Romney vowed throughout the campaign to select a running mate who opposes abortion rights, and he did just that in tapping Ryan.
But after Rep. Todd Akin's controversial remarks on abortion and rape, Democrats have seized on a clear difference between the two men: Romney opposes abortion except in the cases of rape, incest or when the mother’s life is at stake, while Ryan’s single exception for abortion has been when life of the mother is at risk.
What's more, in 2011, Ryan co-sponsored a bill with Akin, "The Sanctity of Human Life Act," which declared that every life begins at fertilization. Critics argue that such "personhood" legislation would outlaw all abortions -- even the cases of rape and incest.
Ryan now says he is “comfortable” allowing exemptions for rape and incest.
“I'm proud of my record” on abortion, Ryan told reporters on Aug. 22, just two days after the Akin comments were made. “Mitt Romney is going to be president, and the president sets policy. His policy is exceptions for rape, incest and life of the mother. I'm comfortable with it because it's a good step in the right direction."
As soon as Romney selected Ryan as his running mate, it elevated Medicare to a key campaign issue. The reason why: Ryan's budget substantially transforms Medicare by giving future seniors a voucher or premium support, which can be used to purchase private health insurance or access to traditional Medicare.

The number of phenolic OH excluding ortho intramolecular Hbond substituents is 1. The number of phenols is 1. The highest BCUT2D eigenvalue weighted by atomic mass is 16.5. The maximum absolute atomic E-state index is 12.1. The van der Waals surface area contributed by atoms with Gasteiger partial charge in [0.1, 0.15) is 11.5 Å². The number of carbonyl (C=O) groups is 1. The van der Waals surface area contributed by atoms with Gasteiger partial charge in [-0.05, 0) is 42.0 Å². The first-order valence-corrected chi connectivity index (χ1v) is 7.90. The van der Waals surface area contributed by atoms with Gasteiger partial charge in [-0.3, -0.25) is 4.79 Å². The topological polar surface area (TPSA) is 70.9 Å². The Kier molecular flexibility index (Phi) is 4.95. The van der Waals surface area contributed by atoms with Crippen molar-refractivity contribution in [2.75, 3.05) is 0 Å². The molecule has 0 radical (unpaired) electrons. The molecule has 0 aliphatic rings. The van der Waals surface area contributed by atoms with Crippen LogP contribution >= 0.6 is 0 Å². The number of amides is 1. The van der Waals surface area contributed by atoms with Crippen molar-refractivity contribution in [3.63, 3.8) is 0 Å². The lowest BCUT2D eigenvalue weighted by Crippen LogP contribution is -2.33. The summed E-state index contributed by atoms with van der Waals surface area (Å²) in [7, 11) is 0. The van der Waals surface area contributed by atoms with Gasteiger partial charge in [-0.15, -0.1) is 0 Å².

Romney and Republicans have countered by accusing President Obama's health care law of making $716 billion cuts to Medicare.
“My plan stays the same. No adjustments, no changes, no savings. The president’s plan cuts Medicare,” Romney said on Aug. 16, scribbling on a white board with a dry erase marker as he spoke. “Excuse me, well let’s see, I’ve got, there we go, by $716 billion. Cut.”
But there is one hitch: Ryan's budget includes the same $716 billion in cuts.
Yet Ryan has adopted this same GOP attack on Medicare.
“Medicare should not be used as a piggy bank for Obamacare. Medicare should be used to be the promise that it made to our current seniors. Period. End of Story,” Ryan said in Florida last week. ”Here is what Mitt Romney and I will do: We will end the raid of Medicare. We will restore the promise of this program, and we will make sure that this board of bureaucrats will not mess with my mom’s health care or your mom’s health care.”
“We want this debate on Medicare. We want this debate, we need this debate and we are going to win this debate,” Ryan added to reporters on his plane this week.
The defense sequester
Romney has attacked Obama over the looming, automatic defense cuts –- “the sequester” -– that were contained in the Budget Control Act that Congress passed to avert the debt-ceiling crisis.
But Ryan voted for the Budget Control Act that contained those very defense cuts, if Congress couldn’t agree on a compromise deficit-reduction deal.
A Ryan spokesman says Obama should be blamed on the looming defense cuts, because he abdicated his responsibility to bring Congress together to achieve a bipartisan deal. (Of course, that thinking cuts both ways.) “The president instead went AWOL on the campaign trail and the result is the devastating defense cuts that the president insisted on,” Ryan spokesman Michael Steel has said.